In Grade 9, we look at basic geographic concepts like mapping and scale and all that stuff, and then we work through different units on the physical environment and our interactions with it. We look at resources, livable communities, etc. And we look at some of the tools—Google Earth, StoryMaps—and how to use them. By the time we get to Grade 12, I’m helping students understand why the tools they use are designed the way they are. We are really looking at geography as a discipline by this point. I think in Grade 9, I'm just letting them see that I am a guy who's excited about geography and that it is part of all of their lives. That's my main goal. By the time they get to Grade 12, I want them to understand what geography as an academic discipline is like and what can we do with it and what are the different subsets of geography.
On taking the personal approach
In an international school, we have students from 30 different countries here. I remember once we were talking about resource development, and in the textbook, there was something about a steel plant in Russia that was still in use and had a lot of pollution and a lot of environmental hazards for the workers. One of my students from Russia just puts up his hand and said, “You know, my uncle and aunt worked at that plant, and they had to go on disability because of all the medical problems they had.” So I just threw all my other examples out the window and I let this guy talk about the life experience of his family. And I've done that many other times with students from other parts of the world when there were things that linked back into the curriculum, but it was done in a personal way. I remember just letting two kids argue about what was the name of the Sea of Japan—the Sea of Japan or the East Sea. And one of the students was from Japan and the other was from Korea. And at the end of a 15-minute argument between them, I stopped them, turned to everybody else and I said, “Do you guys now see why the name of something is important?” Whenever I can, I look at what are the personal experiences of the students in the class and how can I best tailor the curriculum to what's going to be important in their lives or let them see the curriculum through a lens that is personal to them.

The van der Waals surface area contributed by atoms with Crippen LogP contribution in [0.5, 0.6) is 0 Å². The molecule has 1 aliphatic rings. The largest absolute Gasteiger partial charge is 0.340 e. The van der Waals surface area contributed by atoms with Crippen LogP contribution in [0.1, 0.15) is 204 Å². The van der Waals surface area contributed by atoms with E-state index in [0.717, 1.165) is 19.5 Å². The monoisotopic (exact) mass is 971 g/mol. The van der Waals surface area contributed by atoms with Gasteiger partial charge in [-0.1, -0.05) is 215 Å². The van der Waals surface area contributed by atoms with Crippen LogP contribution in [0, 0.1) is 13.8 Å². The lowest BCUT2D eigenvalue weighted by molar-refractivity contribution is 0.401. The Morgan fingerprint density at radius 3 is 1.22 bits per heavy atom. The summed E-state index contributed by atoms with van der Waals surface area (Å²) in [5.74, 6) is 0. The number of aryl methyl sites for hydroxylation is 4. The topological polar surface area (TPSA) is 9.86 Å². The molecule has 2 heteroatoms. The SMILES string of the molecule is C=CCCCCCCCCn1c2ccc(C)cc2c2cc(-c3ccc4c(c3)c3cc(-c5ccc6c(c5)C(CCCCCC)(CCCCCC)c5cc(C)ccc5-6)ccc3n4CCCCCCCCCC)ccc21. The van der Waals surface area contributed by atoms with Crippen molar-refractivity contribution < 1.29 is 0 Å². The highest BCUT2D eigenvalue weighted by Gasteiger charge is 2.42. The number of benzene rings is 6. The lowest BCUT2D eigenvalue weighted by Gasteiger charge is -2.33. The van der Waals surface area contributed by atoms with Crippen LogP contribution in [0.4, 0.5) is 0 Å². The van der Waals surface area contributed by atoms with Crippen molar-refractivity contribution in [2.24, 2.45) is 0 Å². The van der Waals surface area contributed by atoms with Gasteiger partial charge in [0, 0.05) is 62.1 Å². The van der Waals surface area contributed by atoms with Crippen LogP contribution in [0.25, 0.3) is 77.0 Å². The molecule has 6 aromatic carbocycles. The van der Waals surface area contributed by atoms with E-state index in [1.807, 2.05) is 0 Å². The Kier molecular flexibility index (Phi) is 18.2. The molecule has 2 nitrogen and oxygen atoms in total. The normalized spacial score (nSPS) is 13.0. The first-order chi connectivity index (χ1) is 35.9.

On important takeaways in his classroom
First of all, to remember to always consider that we all have a way of looking at the world that's shaped by our experiences, our families, and by the education we've gone through. Other people in different places have a different background, and that will shape how they look at the world. It's important that we're open to each other enough to be able to talk about our views of the world and look at all the ways they're similar and to appreciate the differences. You just have to be open to listening to somebody else and to understand where they're coming from.
The three questions we use now in geography, certainly in Ontario, are: What is where? Why there? Why care? That's how I start my curriculum—I tell the parents, “It's my job to make sure your kids remember these three questions for the rest of their life.” If I do that, I've accomplished my goal as a teacher. And while we get there, we're going to do some fun things along the way. I had a student the other day say that, “You know you're a very enthusiastic teacher and it's clear you enjoy what you do.” And that was a huge compliment to me.